Ban on junk food ads aimed at children extended to online and social media
Junk food advertising is to be banned across all children's media - including online and social - in a landmark decision to help tackle childhood obesity.
The new rules will ban the advertising of food or drink high in fat, salt or sugar (HFSS) across all non-broadcast media targeted at under-16s from July next year, the Committee of Advertising Practice (CAP) said.
The changes bring media such as print, cinema and, crucially, online and social media, into line with television, where strict regulation prohibits the advertising of unhealthy food to children.
They ban ads that directly or indirectly promote an HFSS product from appearing in children's media or other media where children make up more than 25% of the audience.
The new restrictions also apply to TV-like content online, such as on video-sharing platforms or 'advergames', if they are directed at or likely to appeal particularly to children.
A ban on companies using promotions, licensed characters or celebrities popular with children in ads for HFSS food or drink will be partly lifted for the advertising of healthier options.
Shifting media habits among young people and evolving advertising techniques had fundamentally changed children's relationship with media, CAP said.
The "significant" change would help protect the health and wellbeing of children and lead to a major reduction in the number of ads for HFSS food and drinks they see, said the organisation, which is responsible for writing and maintaining the UK advertising codes.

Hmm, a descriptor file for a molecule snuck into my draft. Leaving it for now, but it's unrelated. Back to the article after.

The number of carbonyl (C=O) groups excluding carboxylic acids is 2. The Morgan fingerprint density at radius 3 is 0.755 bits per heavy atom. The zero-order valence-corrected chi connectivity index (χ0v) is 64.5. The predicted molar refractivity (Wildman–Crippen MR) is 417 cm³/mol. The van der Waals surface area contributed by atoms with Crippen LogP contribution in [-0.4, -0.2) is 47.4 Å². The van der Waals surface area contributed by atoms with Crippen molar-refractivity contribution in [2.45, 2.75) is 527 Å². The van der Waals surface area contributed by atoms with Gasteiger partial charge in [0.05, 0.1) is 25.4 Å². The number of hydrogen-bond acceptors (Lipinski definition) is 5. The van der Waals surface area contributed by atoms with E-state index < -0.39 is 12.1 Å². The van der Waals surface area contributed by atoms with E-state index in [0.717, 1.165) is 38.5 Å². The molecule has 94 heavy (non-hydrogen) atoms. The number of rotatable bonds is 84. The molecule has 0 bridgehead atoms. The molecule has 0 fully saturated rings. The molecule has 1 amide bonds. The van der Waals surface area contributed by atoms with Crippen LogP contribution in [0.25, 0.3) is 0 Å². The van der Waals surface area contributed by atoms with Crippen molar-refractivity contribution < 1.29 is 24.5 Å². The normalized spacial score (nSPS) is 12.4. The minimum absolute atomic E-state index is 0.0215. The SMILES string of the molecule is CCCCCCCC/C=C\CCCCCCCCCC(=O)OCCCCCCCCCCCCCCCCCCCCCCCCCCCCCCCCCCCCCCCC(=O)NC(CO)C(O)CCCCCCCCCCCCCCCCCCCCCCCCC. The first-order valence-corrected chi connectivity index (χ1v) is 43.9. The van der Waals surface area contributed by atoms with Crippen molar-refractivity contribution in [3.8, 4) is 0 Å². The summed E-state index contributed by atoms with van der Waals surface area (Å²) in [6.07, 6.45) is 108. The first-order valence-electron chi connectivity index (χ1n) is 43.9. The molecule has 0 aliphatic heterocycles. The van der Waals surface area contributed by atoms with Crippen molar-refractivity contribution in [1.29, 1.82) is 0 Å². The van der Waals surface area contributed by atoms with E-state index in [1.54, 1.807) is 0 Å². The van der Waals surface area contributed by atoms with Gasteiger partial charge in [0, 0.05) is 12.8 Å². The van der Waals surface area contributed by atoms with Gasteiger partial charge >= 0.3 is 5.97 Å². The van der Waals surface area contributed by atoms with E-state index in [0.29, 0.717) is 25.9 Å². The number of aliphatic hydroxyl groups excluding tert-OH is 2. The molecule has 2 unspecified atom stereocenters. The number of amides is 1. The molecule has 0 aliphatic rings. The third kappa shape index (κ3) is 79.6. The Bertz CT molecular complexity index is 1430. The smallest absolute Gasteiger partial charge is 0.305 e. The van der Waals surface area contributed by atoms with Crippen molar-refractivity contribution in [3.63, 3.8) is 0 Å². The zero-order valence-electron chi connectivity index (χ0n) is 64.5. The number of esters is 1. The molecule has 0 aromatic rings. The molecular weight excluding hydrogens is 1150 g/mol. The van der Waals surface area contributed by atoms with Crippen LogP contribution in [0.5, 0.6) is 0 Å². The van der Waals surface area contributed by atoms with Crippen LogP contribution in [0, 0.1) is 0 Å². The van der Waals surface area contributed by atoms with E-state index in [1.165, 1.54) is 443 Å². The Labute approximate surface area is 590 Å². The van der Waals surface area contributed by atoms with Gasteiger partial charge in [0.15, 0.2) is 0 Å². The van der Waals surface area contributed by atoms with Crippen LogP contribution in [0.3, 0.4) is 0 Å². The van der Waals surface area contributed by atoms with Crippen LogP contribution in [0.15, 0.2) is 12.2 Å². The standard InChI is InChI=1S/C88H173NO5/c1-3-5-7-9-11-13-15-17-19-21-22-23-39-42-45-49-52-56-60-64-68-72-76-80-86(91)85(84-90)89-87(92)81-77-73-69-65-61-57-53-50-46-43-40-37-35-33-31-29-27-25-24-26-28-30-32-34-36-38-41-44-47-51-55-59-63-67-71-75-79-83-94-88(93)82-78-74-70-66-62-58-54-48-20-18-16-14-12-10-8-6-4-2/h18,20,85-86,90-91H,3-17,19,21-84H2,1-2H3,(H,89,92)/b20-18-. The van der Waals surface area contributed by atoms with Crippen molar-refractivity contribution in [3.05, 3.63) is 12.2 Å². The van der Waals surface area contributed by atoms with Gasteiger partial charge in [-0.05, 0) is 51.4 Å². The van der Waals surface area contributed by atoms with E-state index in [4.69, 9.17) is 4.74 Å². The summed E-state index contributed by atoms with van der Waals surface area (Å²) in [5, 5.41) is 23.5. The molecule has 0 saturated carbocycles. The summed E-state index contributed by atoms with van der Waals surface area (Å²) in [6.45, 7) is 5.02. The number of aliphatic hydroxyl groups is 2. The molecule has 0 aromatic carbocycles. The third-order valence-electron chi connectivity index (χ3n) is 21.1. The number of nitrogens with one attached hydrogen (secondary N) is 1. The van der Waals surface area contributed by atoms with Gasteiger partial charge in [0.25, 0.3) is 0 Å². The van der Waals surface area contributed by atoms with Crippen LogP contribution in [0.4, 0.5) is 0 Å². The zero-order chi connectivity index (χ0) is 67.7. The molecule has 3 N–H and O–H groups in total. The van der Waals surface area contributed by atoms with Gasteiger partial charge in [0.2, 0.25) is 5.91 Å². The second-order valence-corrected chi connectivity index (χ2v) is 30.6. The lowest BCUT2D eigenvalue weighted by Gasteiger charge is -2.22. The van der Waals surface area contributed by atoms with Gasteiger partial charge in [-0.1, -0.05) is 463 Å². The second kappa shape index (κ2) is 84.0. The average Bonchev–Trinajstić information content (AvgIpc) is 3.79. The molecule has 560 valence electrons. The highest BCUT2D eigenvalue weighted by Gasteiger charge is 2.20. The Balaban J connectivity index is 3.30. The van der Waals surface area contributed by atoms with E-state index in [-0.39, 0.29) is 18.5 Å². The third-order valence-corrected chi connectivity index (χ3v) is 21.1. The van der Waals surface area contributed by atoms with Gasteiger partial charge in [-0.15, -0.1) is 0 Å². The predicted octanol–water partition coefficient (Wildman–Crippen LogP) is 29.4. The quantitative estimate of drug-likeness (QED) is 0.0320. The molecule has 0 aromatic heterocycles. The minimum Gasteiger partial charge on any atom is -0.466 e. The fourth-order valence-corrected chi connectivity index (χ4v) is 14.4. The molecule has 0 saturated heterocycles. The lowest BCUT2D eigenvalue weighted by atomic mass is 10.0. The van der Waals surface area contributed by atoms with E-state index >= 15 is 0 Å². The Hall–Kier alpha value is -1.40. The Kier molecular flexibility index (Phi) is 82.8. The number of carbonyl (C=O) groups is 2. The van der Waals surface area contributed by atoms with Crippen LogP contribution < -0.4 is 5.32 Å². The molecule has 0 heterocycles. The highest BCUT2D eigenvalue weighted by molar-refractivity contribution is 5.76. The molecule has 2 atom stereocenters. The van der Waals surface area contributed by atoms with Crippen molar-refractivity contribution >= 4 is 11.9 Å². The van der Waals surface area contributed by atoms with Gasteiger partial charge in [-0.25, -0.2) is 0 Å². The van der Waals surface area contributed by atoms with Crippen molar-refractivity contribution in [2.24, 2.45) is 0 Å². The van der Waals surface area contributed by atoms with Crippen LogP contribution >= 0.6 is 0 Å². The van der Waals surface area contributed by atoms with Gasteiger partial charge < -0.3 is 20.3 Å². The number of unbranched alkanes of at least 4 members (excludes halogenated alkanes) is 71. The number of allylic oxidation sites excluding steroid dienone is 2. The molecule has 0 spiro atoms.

Ofcom's latest figures show that young people aged between five and 15 now spend about 15 hours each week online, overtaking the time they spend watching a TV set.
CAP chairman James Best said: "Childhood obesity is a serious and complex issue and one that we're determined to play our part in tackling. These restrictions will significantly reduce the number of ads for high, fat, salt or sugar products seen by children.
"Our tough new rules are a clear demonstration that the ad industry is willing and ready to act on its responsibilities and puts the protection of children at the heart of its work."
Jenny Rosborough, campaign manager at Action on Sugar, called for restrictions to be extended to programmes such as X Factor, which are hugely popular with children but exempt from restrictions because they fall outside children's programming.
She said: "We welcome the news that CAP are banning the advertising of high fat, salt or sugar food or drink products in children's non-broadcast media. We know that advertising influences children's food preferences.
"However, we need to see bans on advertising go further, as they currently do not manage exposure to these adverts during popular family programmes such as the X Factor or Britain's Got Talent.
"Levels of obesity and type 2 diabetes are worryingly high and everyone has a role to play."
Food and Drink Federation director general Ian Wright said the group "fully supported" the new rules.
"UK food and drink companies have a high compliance rate with advertising rules. Our job now is to work with the Advertising Standards Agency, Advertising Association and other partners to make sure advertisers understand how to meet these new requirements which represent a major shift in the UK advertising regime."